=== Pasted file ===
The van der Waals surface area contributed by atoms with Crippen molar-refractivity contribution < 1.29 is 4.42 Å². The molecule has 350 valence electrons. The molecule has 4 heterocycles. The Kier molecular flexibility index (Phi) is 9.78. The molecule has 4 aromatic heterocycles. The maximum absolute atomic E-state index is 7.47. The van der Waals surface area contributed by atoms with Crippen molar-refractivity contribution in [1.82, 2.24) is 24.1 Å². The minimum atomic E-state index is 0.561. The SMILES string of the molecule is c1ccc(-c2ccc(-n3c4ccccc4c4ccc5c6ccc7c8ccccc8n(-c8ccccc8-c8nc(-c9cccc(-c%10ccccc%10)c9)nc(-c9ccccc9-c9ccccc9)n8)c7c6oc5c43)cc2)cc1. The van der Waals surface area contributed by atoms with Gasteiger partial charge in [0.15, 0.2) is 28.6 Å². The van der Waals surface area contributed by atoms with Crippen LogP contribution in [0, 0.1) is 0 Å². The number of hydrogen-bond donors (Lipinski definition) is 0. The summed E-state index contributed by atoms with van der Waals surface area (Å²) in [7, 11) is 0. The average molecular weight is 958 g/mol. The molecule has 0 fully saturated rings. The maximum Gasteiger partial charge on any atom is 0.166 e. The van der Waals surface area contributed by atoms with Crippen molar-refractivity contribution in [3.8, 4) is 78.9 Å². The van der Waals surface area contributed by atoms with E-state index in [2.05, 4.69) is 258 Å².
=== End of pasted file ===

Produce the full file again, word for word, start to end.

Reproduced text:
The van der Waals surface area contributed by atoms with Crippen molar-refractivity contribution < 1.29 is 4.42 Å². The molecule has 350 valence electrons. The molecule has 4 heterocycles. The Kier molecular flexibility index (Phi) is 9.78. The molecule has 4 aromatic heterocycles. The maximum absolute atomic E-state index is 7.47. The van der Waals surface area contributed by atoms with Crippen molar-refractivity contribution in [1.82, 2.24) is 24.1 Å². The minimum atomic E-state index is 0.561. The SMILES string of the molecule is c1ccc(-c2ccc(-n3c4ccccc4c4ccc5c6ccc7c8ccccc8n(-c8ccccc8-c8nc(-c9cccc(-c%10ccccc%10)c9)nc(-c9ccccc9-c9ccccc9)n8)c7c6oc5c43)cc2)cc1. The van der Waals surface area contributed by atoms with Gasteiger partial charge in [0.15, 0.2) is 28.6 Å². The van der Waals surface area contributed by atoms with Crippen LogP contribution in [0, 0.1) is 0 Å². The number of hydrogen-bond donors (Lipinski definition) is 0. The summed E-state index contributed by atoms with van der Waals surface area (Å²) in [7, 11) is 0. The average molecular weight is 958 g/mol. The molecule has 0 fully saturated rings. The maximum Gasteiger partial charge on any atom is 0.166 e. The van der Waals surface area contributed by atoms with Crippen molar-refractivity contribution in [3.8, 4) is 78.9 Å². The van der Waals surface area contributed by atoms with E-state index in [2.05, 4.69) is 258 Å².